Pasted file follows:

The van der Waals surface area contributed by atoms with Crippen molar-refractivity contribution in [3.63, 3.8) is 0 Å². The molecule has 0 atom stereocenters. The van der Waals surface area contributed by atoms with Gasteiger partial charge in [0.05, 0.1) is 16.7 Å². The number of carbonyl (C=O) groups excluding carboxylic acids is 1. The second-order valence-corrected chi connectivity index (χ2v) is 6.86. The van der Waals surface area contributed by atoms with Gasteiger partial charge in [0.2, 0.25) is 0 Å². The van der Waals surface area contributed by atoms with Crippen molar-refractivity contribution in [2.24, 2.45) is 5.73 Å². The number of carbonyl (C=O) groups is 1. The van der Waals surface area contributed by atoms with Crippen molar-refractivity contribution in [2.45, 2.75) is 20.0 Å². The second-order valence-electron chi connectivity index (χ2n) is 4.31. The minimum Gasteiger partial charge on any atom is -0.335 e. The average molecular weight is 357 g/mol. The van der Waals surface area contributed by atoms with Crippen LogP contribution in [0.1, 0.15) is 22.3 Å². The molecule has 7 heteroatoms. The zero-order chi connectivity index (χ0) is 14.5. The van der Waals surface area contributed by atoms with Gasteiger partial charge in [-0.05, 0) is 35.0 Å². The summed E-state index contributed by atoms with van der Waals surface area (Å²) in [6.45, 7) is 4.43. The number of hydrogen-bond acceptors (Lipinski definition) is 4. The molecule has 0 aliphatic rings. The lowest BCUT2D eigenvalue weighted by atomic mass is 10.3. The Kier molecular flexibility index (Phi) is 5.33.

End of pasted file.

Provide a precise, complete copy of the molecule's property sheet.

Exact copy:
The van der Waals surface area contributed by atoms with Crippen molar-refractivity contribution in [3.63, 3.8) is 0 Å². The molecule has 0 atom stereocenters. The van der Waals surface area contributed by atoms with Gasteiger partial charge in [0.05, 0.1) is 16.7 Å². The number of carbonyl (C=O) groups excluding carboxylic acids is 1. The second-order valence-corrected chi connectivity index (χ2v) is 6.86. The van der Waals surface area contributed by atoms with Gasteiger partial charge in [0.2, 0.25) is 0 Å². The van der Waals surface area contributed by atoms with Crippen molar-refractivity contribution in [2.24, 2.45) is 5.73 Å². The number of carbonyl (C=O) groups is 1. The van der Waals surface area contributed by atoms with Crippen molar-refractivity contribution in [2.45, 2.75) is 20.0 Å². The second-order valence-electron chi connectivity index (χ2n) is 4.31. The minimum Gasteiger partial charge on any atom is -0.335 e. The average molecular weight is 357 g/mol. The van der Waals surface area contributed by atoms with Crippen LogP contribution in [0.1, 0.15) is 22.3 Å². The molecule has 7 heteroatoms. The zero-order chi connectivity index (χ0) is 14.5. The van der Waals surface area contributed by atoms with Gasteiger partial charge in [-0.05, 0) is 35.0 Å². The summed E-state index contributed by atoms with van der Waals surface area (Å²) in [6.45, 7) is 4.43. The number of hydrogen-bond acceptors (Lipinski definition) is 4. The molecule has 0 aliphatic rings. The lowest BCUT2D eigenvalue weighted by atomic mass is 10.3. The Kier molecular flexibility index (Phi) is 5.33.